There Are Some Food Experiences You Can Only Discover While Camping.
For many people, all you have to do to try something new is walk downtown and find a trendy restaurant. There are a lot of new cafes and bistros touting some kind of fusion or deconstruction of typical foods in the search for new experiences in eating. It’s all part of a noble pursuit to take mundane western culinary traditions and make them new and inspiring by creating new forms that are unnecessarily complicated and confusing to eat. But there are some food experiences you can’t find in the city. You have to go out into the wilderness where the marrow of life resides to find some of the most intriguing food experiences. Here are five easy recipes for you to follow when you’re roughing it in the great outdoors.
Trail Mix Cradled in Sweaty, Bruised Hands
A well composed mixture of nuts, fruits, and candies is always a good idea to take on hikes. It provides a great source of protein, sodium, and sugar for quick boosts of energy when you need it most. But the best way to eat trail mix can only be accomplished during the lost hike, the kind where you have literally lost yourself in the woods and scrambled up steep hills you don’t remember seeing on the map and pushed through miles of brush with more thorns than leaves. When you can feel the sweat finding every single cut you’ve accumulated over the last ten hours, every breath feels like a new misery, and you’re ready to collapse on the ground and let the wolves find your remains, that’s when it’s time to pull out the bag of trail mix you prepared the before the hike and really taste the hard, dry composition to its fullest.
Pairs well with: Crying.
Poison Oak Spice
It’s entirely possible this common leaf could add some interesting flavor to your day. Try putting a pot of water over the fire to boil then crumple some poison oak leaves into it to make “Spicy Oak” tea. This will have an aftertaste with a bit of a kick, but it could actually be something moderately close to pleasant once you get used to it. The subsequent itching inside your mouth and closing up of your throat are also part of the experience.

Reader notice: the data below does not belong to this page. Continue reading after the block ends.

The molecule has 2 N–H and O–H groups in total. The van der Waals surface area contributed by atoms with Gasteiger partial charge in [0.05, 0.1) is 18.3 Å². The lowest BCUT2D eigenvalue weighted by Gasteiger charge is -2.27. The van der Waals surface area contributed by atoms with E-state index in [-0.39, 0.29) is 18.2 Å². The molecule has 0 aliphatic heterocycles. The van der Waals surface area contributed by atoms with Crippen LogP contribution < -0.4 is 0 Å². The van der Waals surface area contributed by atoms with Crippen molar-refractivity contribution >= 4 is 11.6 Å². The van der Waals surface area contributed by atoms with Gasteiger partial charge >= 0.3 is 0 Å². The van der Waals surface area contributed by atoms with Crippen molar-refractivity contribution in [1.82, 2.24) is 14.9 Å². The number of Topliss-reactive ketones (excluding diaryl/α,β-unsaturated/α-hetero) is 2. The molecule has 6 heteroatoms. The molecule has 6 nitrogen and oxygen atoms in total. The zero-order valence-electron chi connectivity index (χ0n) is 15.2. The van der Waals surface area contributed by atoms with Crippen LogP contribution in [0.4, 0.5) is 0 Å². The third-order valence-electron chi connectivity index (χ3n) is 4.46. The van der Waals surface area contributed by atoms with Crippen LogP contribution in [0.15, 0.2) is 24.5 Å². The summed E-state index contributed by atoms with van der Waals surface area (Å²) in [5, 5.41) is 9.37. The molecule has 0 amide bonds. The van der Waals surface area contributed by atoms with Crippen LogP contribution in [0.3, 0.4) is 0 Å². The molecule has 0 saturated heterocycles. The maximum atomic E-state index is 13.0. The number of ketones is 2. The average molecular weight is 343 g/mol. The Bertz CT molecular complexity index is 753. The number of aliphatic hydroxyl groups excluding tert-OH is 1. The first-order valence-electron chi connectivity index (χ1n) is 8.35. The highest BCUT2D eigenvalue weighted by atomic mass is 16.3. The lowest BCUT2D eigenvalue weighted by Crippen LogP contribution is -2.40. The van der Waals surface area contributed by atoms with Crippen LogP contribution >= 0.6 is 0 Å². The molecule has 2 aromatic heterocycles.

Pairs well with: Ibuprofen and a visit to the hospital.
There’s a little survival trick people sometimes use to stave off hunger and thirst. When they start feeling parched and are trying to ration their water they suck on rocks. This doesn’t really do anything for you physiologically except for maybe keep your mouth busy so you don’t think so much about how miserable your life is. What these keen survivalists don’t always tell you, though, is that rocks have a rich flavor pallet. In the early morning when you aren’t quite ready for a full morning meal, a few stones off the river shore can be a great pick-me-up for your tongue. There’s just something about a mouthful of rocks that gets your mind going.
Pairs well with: Dunking your head in the river and screaming.
It doesn’t get much more rustic or deconstructed than a plume of smoke in your face. Most campers try to avoid this misunderstood outdoor treat because of claims that smoke is carcinogenic, but with the right wood it can turn any bland fire-roasted meal into a lively, breathless activity. There are a lot of subtle differences among burning trees, and it can take some experimentation to find the kind that matches your pallet, but a good place to start is with a slow burning oak log, then work your way up to damp pine.
Pairs well with: A cigar, smoked ironically.
Acorns are technically a nut, so you should be able to do nut things with them, right? Scour the nearby area for fallen acorns until you have a handful then grind them up, preferably with the mossiest rock you can find. Once the acorns look like something a squirrel would vomit, put it in a mason jar and call it acorn butter, then slap it on a piece of bark and when you get back home you can tell everyone they have to try tree toast. You’re welcome.
Pairs well with: Coarse coffee grounds chewed raw.